A number of years ago, a 91-year-old relative suffered a brain hemorrhage so massive that the blood ran down inside her spinal cord, and the doctor said she had 24 hours to live. She lived beyond that time, and the doctor said 48 hours. She lived and continued to exist in a stabilized coma (if there is such a thing), unaware of anything, unable even to be awake, not to mention know anything or anybody. She was kept alive in the hospital intravenously but could not stay there. The decision was made to withdraw the I-V, and she lived for 12 more days before experiencing a painless death. There was no feeding tube. If there had been, her body, though old, was strong enough to probably exist for years. She had no Living Will, so the decision had to be made by her closest relatives, not an easy thing.

So…there’s Mrs. Schiavo, the two relatives, and the pope. For all practical purposes, the three former individuals have/had bodies but no minds. The pope has a mind but no actually functioning body. Would it be reasonable to say that a person without a mind is actually not alive, or is actually not experiencing life, the primary definition of which is “the quality that distinguishes a vital and functional being from a dead body” (Merriam-Webster’s Eleventh)? The three former are/were not functional beings and can/could not be acclaimed as vital, since they serve/served no useful purpose either to themselves or to their society. This sounds harsh, but it isn’t intended that way…it simply states a fact. The pope, on the other hand is at present possessed of a mind, serves as head of the church, and is susceptible of healing, though such is a long-shot. If he passes into a permanent mindless state, the “body but no mind” concept could apply.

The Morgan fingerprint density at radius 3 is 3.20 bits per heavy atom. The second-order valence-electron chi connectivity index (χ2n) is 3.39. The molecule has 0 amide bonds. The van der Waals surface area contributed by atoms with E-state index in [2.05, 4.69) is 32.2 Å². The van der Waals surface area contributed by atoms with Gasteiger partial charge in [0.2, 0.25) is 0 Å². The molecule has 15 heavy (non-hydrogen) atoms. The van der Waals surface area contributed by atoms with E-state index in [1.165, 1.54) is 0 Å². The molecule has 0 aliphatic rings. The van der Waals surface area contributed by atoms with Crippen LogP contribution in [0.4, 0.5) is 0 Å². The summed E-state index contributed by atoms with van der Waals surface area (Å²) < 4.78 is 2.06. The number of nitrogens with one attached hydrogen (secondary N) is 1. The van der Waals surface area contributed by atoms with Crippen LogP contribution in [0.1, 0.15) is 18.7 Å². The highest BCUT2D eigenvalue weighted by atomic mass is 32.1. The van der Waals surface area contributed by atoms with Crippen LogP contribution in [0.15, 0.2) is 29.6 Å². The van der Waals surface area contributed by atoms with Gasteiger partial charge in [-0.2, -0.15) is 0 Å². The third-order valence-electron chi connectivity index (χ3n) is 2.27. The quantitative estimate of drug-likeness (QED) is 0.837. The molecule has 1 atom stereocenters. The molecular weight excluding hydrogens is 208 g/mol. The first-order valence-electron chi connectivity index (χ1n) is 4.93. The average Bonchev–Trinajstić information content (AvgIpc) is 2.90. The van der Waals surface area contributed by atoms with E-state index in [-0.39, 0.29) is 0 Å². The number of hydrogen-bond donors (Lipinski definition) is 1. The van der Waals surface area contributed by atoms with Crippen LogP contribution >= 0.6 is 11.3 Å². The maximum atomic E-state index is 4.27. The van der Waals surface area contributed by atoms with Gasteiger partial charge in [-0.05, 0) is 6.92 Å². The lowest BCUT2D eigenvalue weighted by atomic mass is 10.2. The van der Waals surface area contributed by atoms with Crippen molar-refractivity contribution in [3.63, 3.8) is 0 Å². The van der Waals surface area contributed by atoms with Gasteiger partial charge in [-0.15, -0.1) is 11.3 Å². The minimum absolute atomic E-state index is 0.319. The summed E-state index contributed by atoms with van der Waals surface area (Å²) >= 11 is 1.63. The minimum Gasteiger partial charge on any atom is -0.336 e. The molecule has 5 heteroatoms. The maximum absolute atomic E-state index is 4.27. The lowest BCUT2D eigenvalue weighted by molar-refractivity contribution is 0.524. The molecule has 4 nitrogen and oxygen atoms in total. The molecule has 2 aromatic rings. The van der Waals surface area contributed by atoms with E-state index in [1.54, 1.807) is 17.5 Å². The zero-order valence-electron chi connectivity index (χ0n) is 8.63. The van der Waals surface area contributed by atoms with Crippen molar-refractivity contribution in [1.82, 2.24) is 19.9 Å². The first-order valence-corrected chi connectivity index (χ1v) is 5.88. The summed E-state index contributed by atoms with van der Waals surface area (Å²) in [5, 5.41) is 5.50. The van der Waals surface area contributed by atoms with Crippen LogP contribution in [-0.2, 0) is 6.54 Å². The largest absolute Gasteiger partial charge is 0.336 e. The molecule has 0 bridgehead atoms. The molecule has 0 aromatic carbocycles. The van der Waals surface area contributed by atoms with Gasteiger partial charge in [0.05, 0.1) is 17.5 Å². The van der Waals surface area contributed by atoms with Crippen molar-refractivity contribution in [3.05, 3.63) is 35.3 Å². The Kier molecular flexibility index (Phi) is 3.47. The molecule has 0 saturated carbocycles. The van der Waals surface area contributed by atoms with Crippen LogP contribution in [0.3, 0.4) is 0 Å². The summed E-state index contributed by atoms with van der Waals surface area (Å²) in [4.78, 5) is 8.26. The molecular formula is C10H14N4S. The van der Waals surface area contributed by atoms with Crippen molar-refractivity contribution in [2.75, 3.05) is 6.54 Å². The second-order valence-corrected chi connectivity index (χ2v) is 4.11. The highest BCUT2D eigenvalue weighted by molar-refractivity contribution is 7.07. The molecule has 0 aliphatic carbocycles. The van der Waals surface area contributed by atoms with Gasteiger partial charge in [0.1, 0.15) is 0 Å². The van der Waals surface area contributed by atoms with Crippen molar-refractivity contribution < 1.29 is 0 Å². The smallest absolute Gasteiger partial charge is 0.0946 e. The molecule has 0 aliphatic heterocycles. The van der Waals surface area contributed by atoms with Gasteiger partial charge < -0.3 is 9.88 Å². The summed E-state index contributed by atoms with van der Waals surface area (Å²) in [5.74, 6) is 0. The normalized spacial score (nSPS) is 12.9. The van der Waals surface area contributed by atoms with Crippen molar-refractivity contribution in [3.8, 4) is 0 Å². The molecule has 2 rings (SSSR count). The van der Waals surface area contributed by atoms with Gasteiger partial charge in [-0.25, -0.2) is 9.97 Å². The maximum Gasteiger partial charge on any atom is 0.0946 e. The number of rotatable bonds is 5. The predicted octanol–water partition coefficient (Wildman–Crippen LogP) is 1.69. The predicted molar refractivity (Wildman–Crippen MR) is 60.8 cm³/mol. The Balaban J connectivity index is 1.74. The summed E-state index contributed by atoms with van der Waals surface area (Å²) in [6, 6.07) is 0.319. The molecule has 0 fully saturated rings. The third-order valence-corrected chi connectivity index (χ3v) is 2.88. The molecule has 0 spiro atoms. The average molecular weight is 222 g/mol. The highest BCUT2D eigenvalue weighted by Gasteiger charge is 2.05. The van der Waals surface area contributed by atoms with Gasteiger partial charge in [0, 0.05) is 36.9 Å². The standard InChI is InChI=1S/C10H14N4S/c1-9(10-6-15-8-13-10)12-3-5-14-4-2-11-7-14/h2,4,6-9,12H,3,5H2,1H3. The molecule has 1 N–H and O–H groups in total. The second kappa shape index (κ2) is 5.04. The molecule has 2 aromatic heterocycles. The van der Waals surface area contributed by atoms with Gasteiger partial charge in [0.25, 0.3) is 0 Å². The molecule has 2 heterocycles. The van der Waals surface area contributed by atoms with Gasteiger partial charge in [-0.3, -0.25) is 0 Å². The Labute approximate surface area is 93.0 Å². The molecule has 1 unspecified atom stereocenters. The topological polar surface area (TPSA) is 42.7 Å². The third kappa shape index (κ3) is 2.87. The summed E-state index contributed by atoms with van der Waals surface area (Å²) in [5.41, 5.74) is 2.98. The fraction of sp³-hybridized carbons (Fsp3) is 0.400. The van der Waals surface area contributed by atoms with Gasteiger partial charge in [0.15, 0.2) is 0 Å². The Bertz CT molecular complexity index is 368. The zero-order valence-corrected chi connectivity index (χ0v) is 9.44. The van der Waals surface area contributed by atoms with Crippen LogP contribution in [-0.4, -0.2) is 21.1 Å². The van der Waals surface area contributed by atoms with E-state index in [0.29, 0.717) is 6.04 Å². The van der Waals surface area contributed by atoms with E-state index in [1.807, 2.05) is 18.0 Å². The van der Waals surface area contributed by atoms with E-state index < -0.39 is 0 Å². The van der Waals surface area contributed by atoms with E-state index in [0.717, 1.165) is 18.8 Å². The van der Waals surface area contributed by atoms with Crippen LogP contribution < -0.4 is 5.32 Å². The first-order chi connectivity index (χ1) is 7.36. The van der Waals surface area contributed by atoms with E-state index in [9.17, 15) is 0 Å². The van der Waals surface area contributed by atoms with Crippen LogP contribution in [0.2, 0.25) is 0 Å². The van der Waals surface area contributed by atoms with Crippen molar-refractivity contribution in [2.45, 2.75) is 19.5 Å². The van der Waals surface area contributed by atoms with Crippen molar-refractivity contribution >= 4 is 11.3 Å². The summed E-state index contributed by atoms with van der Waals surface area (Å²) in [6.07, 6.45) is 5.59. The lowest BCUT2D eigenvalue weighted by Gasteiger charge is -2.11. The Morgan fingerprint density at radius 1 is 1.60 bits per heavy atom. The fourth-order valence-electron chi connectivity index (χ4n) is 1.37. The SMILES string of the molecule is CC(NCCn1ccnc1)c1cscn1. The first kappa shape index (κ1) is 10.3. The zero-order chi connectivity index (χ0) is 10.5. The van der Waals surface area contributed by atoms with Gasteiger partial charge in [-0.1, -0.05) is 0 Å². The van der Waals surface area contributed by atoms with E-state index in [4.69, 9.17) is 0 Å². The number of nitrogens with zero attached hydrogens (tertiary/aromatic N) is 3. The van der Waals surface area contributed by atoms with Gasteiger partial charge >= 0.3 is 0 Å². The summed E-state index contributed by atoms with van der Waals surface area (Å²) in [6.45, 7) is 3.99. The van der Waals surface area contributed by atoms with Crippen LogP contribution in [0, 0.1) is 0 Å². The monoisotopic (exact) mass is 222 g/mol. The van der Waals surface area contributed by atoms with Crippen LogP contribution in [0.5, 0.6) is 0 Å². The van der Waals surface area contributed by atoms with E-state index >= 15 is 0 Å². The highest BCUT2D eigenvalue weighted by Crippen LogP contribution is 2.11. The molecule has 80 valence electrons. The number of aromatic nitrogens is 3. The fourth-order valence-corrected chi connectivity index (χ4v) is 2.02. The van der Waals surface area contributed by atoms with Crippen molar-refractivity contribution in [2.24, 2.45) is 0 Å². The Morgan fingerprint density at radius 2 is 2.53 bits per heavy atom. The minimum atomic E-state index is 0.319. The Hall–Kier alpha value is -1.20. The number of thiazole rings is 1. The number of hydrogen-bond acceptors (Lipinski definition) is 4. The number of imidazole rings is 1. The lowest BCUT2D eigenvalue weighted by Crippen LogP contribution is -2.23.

It may be that the words of Paul the Apostle are instructive as found in the first sentence of Romans 12:2. “Do not conform any longer to the pattern of this world, but be transformed by the renewing of your mind” (NIV). Though he was certainly a spiritual leader, Paul, at least in this instance, was eschewing emotion (the drive to conform), either passive or direct, in favor of intellect as the motivating force behind a being’s actions/existence. When intellect is gone and thus the ability to use the mind and govern the body, should a relative, absent a Living Will, actually perform a useful service in making the decision to “pull the plug?”

There are no answers here…only more questions. Everyone has to make up her/his mind, but, hopefully, these suggestions/reminders will provoke thought. Using the definition of life as a marker, would this admittedly feeble paraphrase of a part of a famous monologue be appropriate?

To Not Be

To not be, or not to not be: that is the question:
Whether ’tis cowardly in the soul to forego
The vicissitudes of gross disappointments,
Or to retreat from one’s trials and troubles,
And by retreating feed them? To live: to breathe;
Again; and by a life to say we stand
The heartache and the thousand natural shocks
That flesh is heir to, ’tis a certain battle
Normally to be feared. To live, to breathe;
To live: perchance to win: ay there’s the clue;
For in that life of trial what wins may come
When we have bruised this mortal coil,
Must give us hope.

(apologies to the bard)